Rock - Released January 1, 2002 | Island Records (The Island Def Jam Music Group / Universal Music)

CD£20.99

Rock - Released March 1, 1993 | UMC (Universal Music Catalogue)

CD£7.99

Rock - Released February 26, 2012 | Cooking Vinyl

CD£1.99

Alternative & Indie - Released January 15, 2019 | BMG Rights Management (UK) Limited

CD£14.99

Rock - Released January 1, 2002 | Island Records (The Island Def Jam Music Group / Universal Music)

With their surprise success behind them, the Cranberries went ahead and essentially created a sequel to Everybody Else is Doing It, So Why Can't We with only tiny variations, with mixed results. The fact that the album is essentially a redo of previously established stylistic ground isn't apparent in just the production, handled again by Stephen Street, or the overall sound, or even that one particularly fine song is called "Dreaming My Dreams." Everybody wasn't a laugh riot, to be sure, but No Need to Argue starts to see O'Riordan take a more commanding and self-conscious role that ended up not standing the band in good stead later. Lead single "Zombie" is the offender in this regard -- the heavy rock trudge isn't immediately suited for the band's strengths (notably, O'Riordan wrote this without Noel Hogan) -- while the subject matter (the continuing Northern Ireland tensions) ends up sounding trivialized. Opening cut "Ode to My Family" is actually one of the band's best, with a lovely string arrangement created by O'Riordan, her overdubbed vocals showing her distinct vocal tics. Where No Need succeeds best is when the Cranberries stick at what they know, resulting in a number of charmers like "Twenty One," the uilleann pipes-touched "Daffodil's Lament," which has an epic sweep that doesn't overbear like "Zombie," and the evocative "Disappointment." ~ Ned Raggett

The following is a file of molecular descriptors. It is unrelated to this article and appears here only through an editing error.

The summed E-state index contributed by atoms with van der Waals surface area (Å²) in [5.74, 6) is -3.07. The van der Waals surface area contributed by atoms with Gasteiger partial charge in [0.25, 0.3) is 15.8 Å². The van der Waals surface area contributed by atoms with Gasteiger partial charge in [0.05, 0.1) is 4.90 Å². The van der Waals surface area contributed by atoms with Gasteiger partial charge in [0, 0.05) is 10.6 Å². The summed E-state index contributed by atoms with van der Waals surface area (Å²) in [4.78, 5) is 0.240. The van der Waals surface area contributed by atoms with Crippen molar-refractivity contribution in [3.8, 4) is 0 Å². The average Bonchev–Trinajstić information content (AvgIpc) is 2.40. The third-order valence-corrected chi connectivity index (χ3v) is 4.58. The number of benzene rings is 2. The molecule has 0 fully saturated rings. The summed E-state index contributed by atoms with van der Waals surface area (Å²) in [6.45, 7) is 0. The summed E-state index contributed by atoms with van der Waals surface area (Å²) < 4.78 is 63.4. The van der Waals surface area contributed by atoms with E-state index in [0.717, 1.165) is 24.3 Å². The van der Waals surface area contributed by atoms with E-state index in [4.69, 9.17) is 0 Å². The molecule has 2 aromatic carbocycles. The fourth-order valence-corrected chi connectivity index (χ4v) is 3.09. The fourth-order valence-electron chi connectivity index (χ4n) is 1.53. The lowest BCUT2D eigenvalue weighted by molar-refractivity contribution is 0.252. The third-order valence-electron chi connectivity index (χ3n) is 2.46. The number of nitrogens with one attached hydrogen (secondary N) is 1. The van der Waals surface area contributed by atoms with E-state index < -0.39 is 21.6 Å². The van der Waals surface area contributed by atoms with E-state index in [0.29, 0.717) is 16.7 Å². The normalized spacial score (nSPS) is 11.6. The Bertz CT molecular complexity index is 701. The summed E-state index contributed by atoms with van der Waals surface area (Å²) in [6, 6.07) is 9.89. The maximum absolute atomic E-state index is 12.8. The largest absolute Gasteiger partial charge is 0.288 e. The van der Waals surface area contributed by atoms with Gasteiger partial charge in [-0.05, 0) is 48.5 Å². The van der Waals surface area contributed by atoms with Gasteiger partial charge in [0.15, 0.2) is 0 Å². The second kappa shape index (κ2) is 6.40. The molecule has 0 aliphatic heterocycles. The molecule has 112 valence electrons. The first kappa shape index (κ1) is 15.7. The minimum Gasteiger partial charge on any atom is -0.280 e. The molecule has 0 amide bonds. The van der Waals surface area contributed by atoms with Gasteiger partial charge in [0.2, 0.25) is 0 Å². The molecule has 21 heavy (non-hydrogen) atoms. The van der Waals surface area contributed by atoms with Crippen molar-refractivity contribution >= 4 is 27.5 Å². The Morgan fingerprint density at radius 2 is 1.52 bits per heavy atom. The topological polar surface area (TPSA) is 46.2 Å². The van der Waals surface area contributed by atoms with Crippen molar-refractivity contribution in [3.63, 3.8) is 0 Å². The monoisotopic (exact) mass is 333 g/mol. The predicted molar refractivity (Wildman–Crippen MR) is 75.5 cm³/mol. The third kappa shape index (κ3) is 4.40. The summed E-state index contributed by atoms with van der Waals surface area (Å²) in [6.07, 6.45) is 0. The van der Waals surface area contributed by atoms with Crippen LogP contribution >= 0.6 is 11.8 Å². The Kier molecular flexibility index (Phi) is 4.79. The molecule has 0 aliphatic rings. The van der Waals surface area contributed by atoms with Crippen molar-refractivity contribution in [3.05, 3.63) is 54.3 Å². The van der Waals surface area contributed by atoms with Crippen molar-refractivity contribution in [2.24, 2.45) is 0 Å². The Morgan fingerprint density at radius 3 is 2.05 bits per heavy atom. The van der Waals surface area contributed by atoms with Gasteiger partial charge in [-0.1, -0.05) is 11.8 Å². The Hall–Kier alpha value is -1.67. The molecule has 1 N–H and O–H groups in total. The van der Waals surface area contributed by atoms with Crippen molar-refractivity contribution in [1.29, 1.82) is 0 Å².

CD£26.49

Rock - Released January 1, 2002 | Island Records (The Island Def Jam Music Group / Universal Music)

CD£13.49

Rock - Released January 1, 1999 | Island Records (The Island Def Jam Music Group / Universal Music)

The Cranberries stumbled with their move toward heavier, politically fueled modern rock on To the Faithful Departed, losing fans enamored with their earlier sound. Like many groups that see their stardom fading, the band decided to return after a short hiatus with a mildly updated, immaculately constructed distillation of everything that earned them an audience in the first place. It's immediately apparent that Bury the Hatchet has retreated from the ludicrous posturing that marred To the Faithful. There are no blasts of distorted guitar -- as a matter of fact, there are no songs that even qualify as "rockers" -- and there is little preaching, even on Dolores O'Riordan's most earnest songs. Every note and gesture is pitched at the adult alternative mainstream, which is a good thing. Though they ran away from the dreamy jangle of their first hits, the Cranberries never sounded more convincing than on mid-tempo, folky pop tunes with polished productions. Sonically, that's precisely what Bury the Hatchet delivers, complete with little flourishes -- a Bacharachian horn chart there, cinematic strings there -- to illustrate that the band did indeed know what was hip in the late '90s. All this planning -- some might call it calculation -- shouldn't come as a surprise, since Bury the Hatchet is essentially a make-or-break album, but what is a surprise is that the end result is the most consistent record of their career. It's not necessarily their best -- it lacks the immediate singles of their first two records -- but all the songs work together to form a whole; not even embarrassments like the skittering "Copycat" interrupt the flow of the record. True, the album never challenges listeners, but it delivers on their expectations -- and after To the Faithful Departed, that comes as a relief. ~ Stephen Thomas Erlewine
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Pop - Released January 1, 1996 | Island Records (The Island Def Jam Music Group / Universal Music)